Not all areas require primer. If the underlying paint is in good condition, we will test for compatibility with the new paint and, when possible, apply the new color directly over the old.
V. Caulking and Reglazing
With Colorado’s wind, extreme heat and cold, and irregular moisture patterns, proper sealing is vital to the life of your paint job. As an added bonus, our attention to eliminating gaps and cracks in your home’s exterior can actually reduce your energy bills!
We fill gaps and cracks in fascia boards and trim, around windows, and soffits with elastomeric sealants before painting. Properly sealing these areas prevents moisture penetration, reduces drafts and heat loss, and prevents pests from entering your home.
Old windows may require reglazing; Crowder Painting always uses an oil based primer both before and after the application of new glazing.
VI. Covering and Protecting
Crowder Painting uses top of the line exterior paints for all projects. The opacity and heavy pigmentation of quality brands allows maximum coverage with fewer coats.
In most cases, paints are used full-strength, not diluted. If a thinner product is needed, we typically add a special paint conditioner to achieve the desired consistency. This ensures proper film thickness and long-lasting quality. Only in very rare instances will we add water (to acrylics) or mineral spirits (to alkyds) to paint.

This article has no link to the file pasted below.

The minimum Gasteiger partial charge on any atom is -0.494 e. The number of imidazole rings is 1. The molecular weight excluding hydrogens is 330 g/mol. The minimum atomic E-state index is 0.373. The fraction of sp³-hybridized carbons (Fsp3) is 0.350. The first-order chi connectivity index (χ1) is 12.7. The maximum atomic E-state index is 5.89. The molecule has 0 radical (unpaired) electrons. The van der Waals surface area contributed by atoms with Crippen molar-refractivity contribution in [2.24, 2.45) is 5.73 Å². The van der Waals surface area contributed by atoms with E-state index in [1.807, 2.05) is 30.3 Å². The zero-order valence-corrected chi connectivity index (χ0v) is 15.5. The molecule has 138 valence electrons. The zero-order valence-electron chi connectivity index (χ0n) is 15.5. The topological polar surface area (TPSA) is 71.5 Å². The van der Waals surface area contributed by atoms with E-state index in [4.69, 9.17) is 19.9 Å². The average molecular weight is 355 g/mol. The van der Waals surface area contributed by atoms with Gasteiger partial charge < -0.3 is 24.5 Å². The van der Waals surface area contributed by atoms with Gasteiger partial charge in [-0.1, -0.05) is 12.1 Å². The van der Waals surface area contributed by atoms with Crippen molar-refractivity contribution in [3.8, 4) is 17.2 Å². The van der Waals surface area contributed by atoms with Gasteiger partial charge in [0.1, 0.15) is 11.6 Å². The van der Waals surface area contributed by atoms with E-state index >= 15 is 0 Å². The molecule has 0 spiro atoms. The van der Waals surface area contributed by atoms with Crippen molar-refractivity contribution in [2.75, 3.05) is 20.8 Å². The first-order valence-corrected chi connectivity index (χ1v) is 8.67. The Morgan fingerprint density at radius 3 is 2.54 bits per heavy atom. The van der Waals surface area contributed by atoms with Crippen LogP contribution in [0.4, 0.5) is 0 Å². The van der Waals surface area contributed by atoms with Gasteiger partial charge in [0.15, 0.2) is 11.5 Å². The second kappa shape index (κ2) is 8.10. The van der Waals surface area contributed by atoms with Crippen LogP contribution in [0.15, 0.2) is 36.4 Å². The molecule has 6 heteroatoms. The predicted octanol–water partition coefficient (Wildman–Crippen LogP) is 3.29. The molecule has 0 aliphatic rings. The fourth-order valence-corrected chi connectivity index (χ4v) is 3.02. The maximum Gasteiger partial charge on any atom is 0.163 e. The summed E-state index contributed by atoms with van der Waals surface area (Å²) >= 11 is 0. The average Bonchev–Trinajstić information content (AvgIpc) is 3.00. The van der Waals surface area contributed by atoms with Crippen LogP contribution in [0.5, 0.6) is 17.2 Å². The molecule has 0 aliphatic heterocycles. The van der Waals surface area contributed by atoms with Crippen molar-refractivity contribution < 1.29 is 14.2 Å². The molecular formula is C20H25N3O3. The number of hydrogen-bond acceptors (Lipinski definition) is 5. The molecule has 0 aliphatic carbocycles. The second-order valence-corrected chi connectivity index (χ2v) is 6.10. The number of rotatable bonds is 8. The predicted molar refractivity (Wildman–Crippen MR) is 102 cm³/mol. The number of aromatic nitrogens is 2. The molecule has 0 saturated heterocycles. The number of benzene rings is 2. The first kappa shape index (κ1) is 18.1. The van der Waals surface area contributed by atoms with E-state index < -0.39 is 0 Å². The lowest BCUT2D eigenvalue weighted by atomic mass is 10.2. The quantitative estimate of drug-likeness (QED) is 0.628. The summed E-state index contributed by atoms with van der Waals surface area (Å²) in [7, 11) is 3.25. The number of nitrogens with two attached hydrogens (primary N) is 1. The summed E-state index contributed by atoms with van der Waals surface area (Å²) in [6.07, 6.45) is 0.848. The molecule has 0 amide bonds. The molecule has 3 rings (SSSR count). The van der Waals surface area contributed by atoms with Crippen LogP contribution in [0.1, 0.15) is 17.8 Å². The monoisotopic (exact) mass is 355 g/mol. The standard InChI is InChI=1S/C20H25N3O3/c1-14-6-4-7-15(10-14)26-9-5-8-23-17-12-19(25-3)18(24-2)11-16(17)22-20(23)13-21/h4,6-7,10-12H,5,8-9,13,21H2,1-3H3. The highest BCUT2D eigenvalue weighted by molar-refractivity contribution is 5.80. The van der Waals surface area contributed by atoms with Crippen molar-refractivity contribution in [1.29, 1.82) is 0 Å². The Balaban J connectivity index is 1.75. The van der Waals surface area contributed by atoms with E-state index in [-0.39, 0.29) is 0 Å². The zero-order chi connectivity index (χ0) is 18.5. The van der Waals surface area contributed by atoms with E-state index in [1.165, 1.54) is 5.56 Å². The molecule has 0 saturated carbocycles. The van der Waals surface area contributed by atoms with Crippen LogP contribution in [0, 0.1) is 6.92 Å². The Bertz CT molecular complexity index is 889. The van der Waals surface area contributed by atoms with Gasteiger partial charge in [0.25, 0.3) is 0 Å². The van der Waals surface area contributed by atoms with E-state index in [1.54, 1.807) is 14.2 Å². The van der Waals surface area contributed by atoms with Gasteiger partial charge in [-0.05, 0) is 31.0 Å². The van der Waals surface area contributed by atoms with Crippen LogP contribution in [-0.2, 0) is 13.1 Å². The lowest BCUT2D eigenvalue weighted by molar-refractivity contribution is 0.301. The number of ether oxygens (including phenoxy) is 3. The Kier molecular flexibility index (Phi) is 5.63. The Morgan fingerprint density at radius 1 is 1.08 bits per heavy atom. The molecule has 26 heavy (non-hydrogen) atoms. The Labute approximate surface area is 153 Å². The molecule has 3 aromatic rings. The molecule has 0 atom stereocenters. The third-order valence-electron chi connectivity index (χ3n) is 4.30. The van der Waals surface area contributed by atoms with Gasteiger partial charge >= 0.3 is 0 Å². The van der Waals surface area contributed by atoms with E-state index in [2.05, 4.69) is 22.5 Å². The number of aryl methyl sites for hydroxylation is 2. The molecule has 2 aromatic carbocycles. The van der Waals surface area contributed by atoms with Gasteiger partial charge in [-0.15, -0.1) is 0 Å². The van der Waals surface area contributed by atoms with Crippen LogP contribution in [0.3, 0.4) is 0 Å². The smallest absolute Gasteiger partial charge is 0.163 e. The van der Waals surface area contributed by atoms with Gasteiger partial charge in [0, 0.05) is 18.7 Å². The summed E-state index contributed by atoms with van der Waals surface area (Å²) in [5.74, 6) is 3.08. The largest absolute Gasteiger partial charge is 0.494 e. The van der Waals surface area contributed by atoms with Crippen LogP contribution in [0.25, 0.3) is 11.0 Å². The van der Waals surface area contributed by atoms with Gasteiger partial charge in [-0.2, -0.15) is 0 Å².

In most cases, we will apply two (2) coats of color, allowing the first coat to dry completely before applying the second. If additional coverage is needed, we will apply additional coats to achieve a perfect result.
VII. The Main Color
In general, the main color is applied with a sprayer. For best results, each coat is applied according to the manufacturer’s specifications for thickness and spread rate.
The first color coat is back rolled or back brushed to create a uniform, long lasting finish. To do this, we use a roller or brush to push paint into cracks, and around nail heads. On lap siding, back brushing and back rolling help create a better seal where two boards meet.
The second coat is a finish coat. It is applied with only the sprayer. This creates a uniform sheen.
VIII. Trim, Windows and Doors
Two (2) coats of paint are applied to your home’s trim using a brush or roller. Sometimes, trim covers a large portion of the house; in this case, paint is applied with a sprayer.
Shutters and painted windows are brushed. Depending on the current condition and type of finish, doors are brushed, rolled, or sprayed. On new doors, spraying produces the smoothest finish.
IX. Touch Ups and The Final Walk-Around
At the end of every job, mistakes are touched up and we carefully inspect the entire exterior for uniformity and quality. We invite our customers to walk around the building with us. Once we are satisfied that the job meets our high standards, we’ll hand over all remaining paint in the original containers. The paint can be used later for reference and touch-ups.